The rapeseed crop has been grown in Britain for a number of centuries, in fact, it was first introduced to the UK by the Romans. Rapeseed is a brassica and is related to such plants as the cabbage, mustard and turnip for example. Rapeseed became a popular crop in the UK from the 1970’s, as farmers were encouraged to grow it due to increasing demand for a refined British rapeseed oil by food manufacturers, as an alternative to other imported refined oils. The oil also became popular in Canada and the USA and became known as canola oil.

 

Rapeseed continued to be used purely as a refined oil until 2005, when Duncan Farrington became the UK’s first seed-to-bottle producer of cold pressed rapeseed oil. After studying the oil as part of his degree, he was fascinated by the health and culinary benefits when it was cold pressed. So, in 2005 he set up a small press on his family farm and started cold pressing the rapeseed grown in his fields. The oil was a huge success and British cold pressed rapeseed oil is now a store cupboard staple for many households up and down the country. 

 

Benefits of cold pressed rapeseed oil

– Half the saturated fat of olive oil and ten times less than coconut oil

– Healthy balance of Omega 3, 6 and 9

– 10 times more Omega 3 than olive oil

– A rich source of vitamin E

– Contains plant sterols and phenols

– High smoke point of 230°C

– Subtle, nutty flavour with buttery notes

 

Producing British Rapeseed Oil

We are so proud to produce British rapeseed oil. As we grow, press and bottle our Mellow Yellow oil on our farm in Northamptonshire, it is truly British. Normally planted in August, a rapeseed crop is incredibly difficult to establish as it needs perfect conditions for it to survive the first couple months as it emerges through the soil. To ensure success the crop requires a combination of good soil nutrition and structure; moisture in the soil (but not too much); warm soils, ideally over 9°C; no pests, especially Cabbage Flea Beetles and Slugs, both of which find newly emerged tender leaves incredibly delicious and can decimate a crop in a matter of days. Later in the winter months, pigeons also enjoy eating the leaves which we try to stop with bird-scarers.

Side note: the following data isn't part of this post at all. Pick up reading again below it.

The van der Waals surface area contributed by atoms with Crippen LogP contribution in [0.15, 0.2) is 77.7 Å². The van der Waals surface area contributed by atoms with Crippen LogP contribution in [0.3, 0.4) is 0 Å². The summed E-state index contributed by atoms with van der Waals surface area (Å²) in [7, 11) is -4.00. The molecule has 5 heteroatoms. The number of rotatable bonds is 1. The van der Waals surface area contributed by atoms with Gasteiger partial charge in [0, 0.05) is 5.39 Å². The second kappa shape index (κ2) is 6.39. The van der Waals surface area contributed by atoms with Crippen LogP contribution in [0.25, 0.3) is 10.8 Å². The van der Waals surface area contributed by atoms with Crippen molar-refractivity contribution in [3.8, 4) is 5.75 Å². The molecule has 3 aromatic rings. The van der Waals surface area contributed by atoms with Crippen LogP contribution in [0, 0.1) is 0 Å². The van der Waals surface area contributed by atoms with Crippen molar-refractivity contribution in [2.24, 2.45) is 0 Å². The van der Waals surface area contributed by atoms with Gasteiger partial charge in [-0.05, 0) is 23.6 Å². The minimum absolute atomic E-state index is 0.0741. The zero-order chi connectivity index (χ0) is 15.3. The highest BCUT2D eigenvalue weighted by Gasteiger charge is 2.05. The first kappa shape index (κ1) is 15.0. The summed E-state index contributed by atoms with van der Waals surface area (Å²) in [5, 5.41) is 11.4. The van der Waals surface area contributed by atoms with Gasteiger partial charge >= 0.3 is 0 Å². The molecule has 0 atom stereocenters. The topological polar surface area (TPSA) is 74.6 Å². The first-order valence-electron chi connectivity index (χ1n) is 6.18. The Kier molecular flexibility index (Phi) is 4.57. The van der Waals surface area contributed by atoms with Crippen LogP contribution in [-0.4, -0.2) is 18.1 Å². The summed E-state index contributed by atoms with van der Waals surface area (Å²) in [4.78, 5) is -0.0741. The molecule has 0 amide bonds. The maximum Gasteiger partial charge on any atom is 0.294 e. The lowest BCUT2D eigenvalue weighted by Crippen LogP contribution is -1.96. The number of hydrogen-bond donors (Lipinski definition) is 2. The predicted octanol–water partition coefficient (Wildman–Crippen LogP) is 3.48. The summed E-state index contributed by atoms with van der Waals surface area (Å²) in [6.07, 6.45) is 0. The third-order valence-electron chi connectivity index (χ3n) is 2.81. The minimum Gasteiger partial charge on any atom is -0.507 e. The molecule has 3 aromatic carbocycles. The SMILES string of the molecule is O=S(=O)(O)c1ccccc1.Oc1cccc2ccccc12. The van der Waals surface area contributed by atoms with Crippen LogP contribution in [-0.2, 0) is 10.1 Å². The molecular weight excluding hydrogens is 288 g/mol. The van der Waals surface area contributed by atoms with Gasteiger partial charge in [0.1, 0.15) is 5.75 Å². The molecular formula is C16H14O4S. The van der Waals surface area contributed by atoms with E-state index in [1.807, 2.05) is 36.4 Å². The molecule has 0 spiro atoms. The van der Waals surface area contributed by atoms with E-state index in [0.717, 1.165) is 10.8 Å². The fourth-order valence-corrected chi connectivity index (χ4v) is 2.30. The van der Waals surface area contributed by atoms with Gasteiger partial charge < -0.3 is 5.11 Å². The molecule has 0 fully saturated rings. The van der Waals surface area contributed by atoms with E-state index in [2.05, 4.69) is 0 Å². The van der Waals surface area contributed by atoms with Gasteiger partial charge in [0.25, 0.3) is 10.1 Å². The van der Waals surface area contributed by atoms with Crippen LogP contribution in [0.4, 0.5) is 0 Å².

If the farmer’s skill, along with a bit of mother nature’s help get the crop through to the spring, then rapeseed starts looking after itself as the days lengthen and the weather warms. From late February onwards it starts waking up and literally grows before your eyes, going from a small cabbage like plant to something over a metre tall in a matter of weeks. By April the crop starts flowering, giving the countryside the recognisable yellow fields. The flowers are pollinated by native bumble bees, to produce the tiny black seeds ready to harvest some eleven months after the crop was first planted.

 

As well as the weather affecting the growth of the rapeseed crop, weather conditions at harvest time also affects the quality of the finished oil. Ideally the seeds need to be harvested in cool dry conditions, as moist warm conditions will spoil the crop and encourage the growth of moulds. Once harvested, the seed is stored with the moisture and temperature carefully controlled to ensure the seed is keep in the best possible condition, ready to be cold pressed to make a deliciously healthy, quality British rapeseed oil.

 

Where to buy British Rapeseed Oil

Farrington’s Mellow Yellow Rapeseed Oil is available nationally from Booths, Morrisons, Ocado, Sainsbury’s, Waitrose and many independent farm shops and delis. In order to find your local stockist, visit our Where to Buy page and just enter your postcode.